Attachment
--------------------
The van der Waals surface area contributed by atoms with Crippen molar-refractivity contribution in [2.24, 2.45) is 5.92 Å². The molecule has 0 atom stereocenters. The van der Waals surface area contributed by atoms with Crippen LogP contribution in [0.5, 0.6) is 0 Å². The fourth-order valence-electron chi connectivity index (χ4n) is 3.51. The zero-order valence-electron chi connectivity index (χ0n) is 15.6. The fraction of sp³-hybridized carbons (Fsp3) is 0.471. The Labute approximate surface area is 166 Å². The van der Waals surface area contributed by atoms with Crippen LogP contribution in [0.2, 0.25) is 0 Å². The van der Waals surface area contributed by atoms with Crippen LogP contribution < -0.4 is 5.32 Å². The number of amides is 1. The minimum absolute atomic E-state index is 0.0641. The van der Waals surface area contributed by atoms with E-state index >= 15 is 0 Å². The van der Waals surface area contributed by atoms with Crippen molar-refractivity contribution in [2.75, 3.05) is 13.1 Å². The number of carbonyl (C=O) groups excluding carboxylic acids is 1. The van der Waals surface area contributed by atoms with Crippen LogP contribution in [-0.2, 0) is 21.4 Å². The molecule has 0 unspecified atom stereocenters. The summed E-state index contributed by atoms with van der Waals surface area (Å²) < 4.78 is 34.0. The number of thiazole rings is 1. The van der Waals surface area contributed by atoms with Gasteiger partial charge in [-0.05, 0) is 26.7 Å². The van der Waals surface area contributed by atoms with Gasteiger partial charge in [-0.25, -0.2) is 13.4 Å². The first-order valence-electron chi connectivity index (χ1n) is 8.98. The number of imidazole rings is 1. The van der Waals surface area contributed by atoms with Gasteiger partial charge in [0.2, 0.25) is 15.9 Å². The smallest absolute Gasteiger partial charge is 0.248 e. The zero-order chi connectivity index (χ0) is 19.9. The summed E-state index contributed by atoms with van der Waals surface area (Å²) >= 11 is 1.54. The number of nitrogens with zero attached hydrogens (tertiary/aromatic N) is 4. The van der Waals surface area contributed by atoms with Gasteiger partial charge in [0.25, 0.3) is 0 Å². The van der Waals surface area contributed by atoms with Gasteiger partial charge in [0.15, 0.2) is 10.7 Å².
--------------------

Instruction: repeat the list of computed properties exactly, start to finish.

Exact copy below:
The van der Waals surface area contributed by atoms with Crippen molar-refractivity contribution in [2.24, 2.45) is 5.92 Å². The molecule has 0 atom stereocenters. The van der Waals surface area contributed by atoms with Crippen LogP contribution in [0.5, 0.6) is 0 Å². The fourth-order valence-electron chi connectivity index (χ4n) is 3.51. The zero-order valence-electron chi connectivity index (χ0n) is 15.6. The fraction of sp³-hybridized carbons (Fsp3) is 0.471. The Labute approximate surface area is 166 Å². The van der Waals surface area contributed by atoms with Crippen LogP contribution in [0.2, 0.25) is 0 Å². The van der Waals surface area contributed by atoms with Crippen LogP contribution < -0.4 is 5.32 Å². The number of amides is 1. The minimum absolute atomic E-state index is 0.0641. The van der Waals surface area contributed by atoms with E-state index >= 15 is 0 Å². The van der Waals surface area contributed by atoms with Crippen molar-refractivity contribution in [2.75, 3.05) is 13.1 Å². The number of carbonyl (C=O) groups excluding carboxylic acids is 1. The van der Waals surface area contributed by atoms with Crippen LogP contribution in [-0.2, 0) is 21.4 Å². The molecule has 0 unspecified atom stereocenters. The summed E-state index contributed by atoms with van der Waals surface area (Å²) < 4.78 is 34.0. The number of thiazole rings is 1. The van der Waals surface area contributed by atoms with Gasteiger partial charge in [-0.05, 0) is 26.7 Å². The van der Waals surface area contributed by atoms with Gasteiger partial charge in [-0.25, -0.2) is 13.4 Å². The first-order valence-electron chi connectivity index (χ1n) is 8.98. The number of imidazole rings is 1. The van der Waals surface area contributed by atoms with Gasteiger partial charge in [0.2, 0.25) is 15.9 Å². The smallest absolute Gasteiger partial charge is 0.248 e. The zero-order chi connectivity index (χ0) is 19.9. The summed E-state index contributed by atoms with van der Waals surface area (Å²) >= 11 is 1.54. The number of nitrogens with zero attached hydrogens (tertiary/aromatic N) is 4. The van der Waals surface area contributed by atoms with Gasteiger partial charge in [0.25, 0.3) is 0 Å². The van der Waals surface area contributed by atoms with Gasteiger partial charge in [0.15, 0.2) is 10.7 Å².